7.6 Ramps and connections
How a traffic-free route connects with a wider transportation network needs careful consideration. Traffic-free routes, particularly those that utilise old railway corridors, canals or rivers, will invariably be required to connect into the highway network.
This requirement presents challenges where, historically, canal towpaths and rail corridors have used structures to ‘grade separate’ the different transport corridors.
Therefore, where routes are planned and designed to use canal towpaths or disused rail corridors, a significant level difference may need to be overcome to provide an ‘at-grade’ interface with the highway network.
Ramp providing access to traffic-free route in Worsley, Greater Manchester.
The vertical alignment of ramps, including the requirement for landings, rest places and handrails should be designed in accordance with the requirements of Inclusive Mobility, DfT 2002. By achieving the requirements of Inclusive Mobility, designers can ensure that traffic-free routes are accessible to everyone.
There may be cases where the location of the ramp and the nature of the route would make the more challenging requirements of Inclusive Mobility disproportionate. For example, where a ramp connects to a canal towpath that incorporates cobbled side arm bridges. In this scenario, wheelers would not be able to use the route even if it could be accessed by a ramp.
Any decision to depart from the requirements of Inclusive Mobility should be documented. Documentation should include an Accessibility Audit / Equality Impact Assessment and Designer Risk Assessment. Under these circumstances, designers must consider how their decisions will affect inclusivity.
The construction of a ramp may need retaining measures. These can increase the cost of a scheme and need additional land to be acquired. The cost of introducing retaining measures needs to be considered against the extra cost of providing a longer route that follows natural ground gradients and does not require retaining measures.
Crib wall Construction on Padiham Greenway, Burnley, Lancashire.
To reduce the likelihood of non-compliant ramp gradients, it may be possible to locally adjust the level of the traffic-free route to decrease the level difference, as shown in the figure below:
Where providing ramped access is not possible, consideration should be given to relocating the access point. Access points could be moved to a position where there is less level difference, or there is space to construct a ramp. The benefit of accessibility to all users is likely to outweigh reductions in directness.
When designing a traffic-free route it is important to provide enough forward visibility. This will ensure that all users are aware of changing situations ahead. Providing enough forward visibility is relevant to those users travelling at greater speeds. This is termed stopping sight distance (SSD) and is the distance travelled in the time taken to react and stop.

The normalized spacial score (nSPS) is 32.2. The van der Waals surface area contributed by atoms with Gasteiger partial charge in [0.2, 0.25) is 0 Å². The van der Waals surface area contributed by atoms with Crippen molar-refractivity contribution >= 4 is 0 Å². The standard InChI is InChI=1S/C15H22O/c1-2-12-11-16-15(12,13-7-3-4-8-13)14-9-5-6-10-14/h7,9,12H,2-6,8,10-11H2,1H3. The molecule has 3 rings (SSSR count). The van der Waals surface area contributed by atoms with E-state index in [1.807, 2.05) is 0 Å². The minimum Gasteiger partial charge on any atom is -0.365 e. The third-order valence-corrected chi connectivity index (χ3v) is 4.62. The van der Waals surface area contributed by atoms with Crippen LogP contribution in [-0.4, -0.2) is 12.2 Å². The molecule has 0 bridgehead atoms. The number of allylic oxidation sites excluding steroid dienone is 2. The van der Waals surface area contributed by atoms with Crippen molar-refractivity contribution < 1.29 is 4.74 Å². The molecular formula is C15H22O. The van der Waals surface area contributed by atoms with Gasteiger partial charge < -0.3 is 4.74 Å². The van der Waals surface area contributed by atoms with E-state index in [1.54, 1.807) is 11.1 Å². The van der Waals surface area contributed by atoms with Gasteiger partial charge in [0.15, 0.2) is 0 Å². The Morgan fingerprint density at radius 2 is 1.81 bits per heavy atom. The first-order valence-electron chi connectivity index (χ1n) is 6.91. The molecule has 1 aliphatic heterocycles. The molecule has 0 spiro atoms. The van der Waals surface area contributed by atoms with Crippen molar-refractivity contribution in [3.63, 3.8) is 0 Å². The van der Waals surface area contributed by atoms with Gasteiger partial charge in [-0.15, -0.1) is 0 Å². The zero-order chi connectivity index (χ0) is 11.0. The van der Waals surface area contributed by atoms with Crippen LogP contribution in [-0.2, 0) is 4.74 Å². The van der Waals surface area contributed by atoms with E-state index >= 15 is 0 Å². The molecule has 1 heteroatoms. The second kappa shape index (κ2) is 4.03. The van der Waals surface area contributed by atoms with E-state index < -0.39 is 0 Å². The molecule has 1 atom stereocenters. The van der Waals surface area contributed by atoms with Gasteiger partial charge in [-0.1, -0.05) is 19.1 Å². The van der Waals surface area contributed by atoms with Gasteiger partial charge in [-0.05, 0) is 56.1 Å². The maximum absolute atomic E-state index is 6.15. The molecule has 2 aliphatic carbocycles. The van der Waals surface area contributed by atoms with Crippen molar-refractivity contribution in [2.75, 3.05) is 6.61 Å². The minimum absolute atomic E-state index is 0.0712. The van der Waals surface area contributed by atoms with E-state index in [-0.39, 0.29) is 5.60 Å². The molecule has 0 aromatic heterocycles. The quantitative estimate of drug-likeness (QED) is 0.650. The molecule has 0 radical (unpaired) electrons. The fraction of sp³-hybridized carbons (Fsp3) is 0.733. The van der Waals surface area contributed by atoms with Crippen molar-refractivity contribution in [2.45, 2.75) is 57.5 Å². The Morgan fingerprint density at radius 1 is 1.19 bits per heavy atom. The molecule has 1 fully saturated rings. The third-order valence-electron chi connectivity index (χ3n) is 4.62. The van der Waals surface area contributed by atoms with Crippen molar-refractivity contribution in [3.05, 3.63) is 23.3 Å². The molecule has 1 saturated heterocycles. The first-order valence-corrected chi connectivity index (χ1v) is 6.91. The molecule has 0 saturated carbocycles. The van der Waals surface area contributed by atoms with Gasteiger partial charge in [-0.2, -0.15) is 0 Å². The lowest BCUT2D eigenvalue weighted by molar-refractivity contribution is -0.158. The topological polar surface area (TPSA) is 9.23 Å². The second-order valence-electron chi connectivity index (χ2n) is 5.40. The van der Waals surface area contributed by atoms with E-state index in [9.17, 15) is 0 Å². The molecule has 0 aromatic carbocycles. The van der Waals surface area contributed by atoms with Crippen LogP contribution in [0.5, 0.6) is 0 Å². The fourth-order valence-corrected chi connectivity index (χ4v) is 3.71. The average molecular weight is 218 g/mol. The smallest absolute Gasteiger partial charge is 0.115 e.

Sight distance in motion (SDM) is the distance that someone needs to be able to see ahead when moving to feel safe and comfortable. Typically, this is the distance covered in 8 to 10 seconds whilst moving towards an object.
Traffic-free routes should be designed to achieve the SSD and SDM values set out in the table below. These distances should be provided within the envelope of forward visibility shown in the figure below. The SSD values in the table apply to a level route with a sealed surface, at the design speeds shown. SSD will increase at greater speeds, for downhill gradients and poor surface conditions. Poor surface conditions will include wet and icy surfaces as well surfaces where leaves are present. SSD on unsealed surfaces should be increased by 50%.
Where a traffic-free route joins a road or another route, adequate visibility between users on each route must be provided. Designs should ensure that visibility within the envelope shown in the figure below is not obscured.
This visibility envelope is determined by the speed of traffic (motor or people on bikes) on the major arm of the junction. It assumes that the traffic-free route adjoins a highway network. Although the principles would be applicable to a junction with another traffic-free route.
An ‘X’ distance, measured from the give-way line or edge of the major arm, of 4.5m should be used where possible. This will ensure that route users have adequate time to determine whether they need to stop at the junction.
This distance may be reduced to 2.4m and to 1.0m as an absolute minimum where cycle approach speeds are low and the approach geometry encourages a reduction in speed on the traffic-free route. ‘Y’’ distances will be determined by the type and speed of the road environment.
Typical ‘Y’ distances are shown in the table below:
In circumstances where traffic-free routes adjoin the strategic highway network, achieving the visibility requirements of the Design Manual for Roads and Bridges (DMRB) will be required.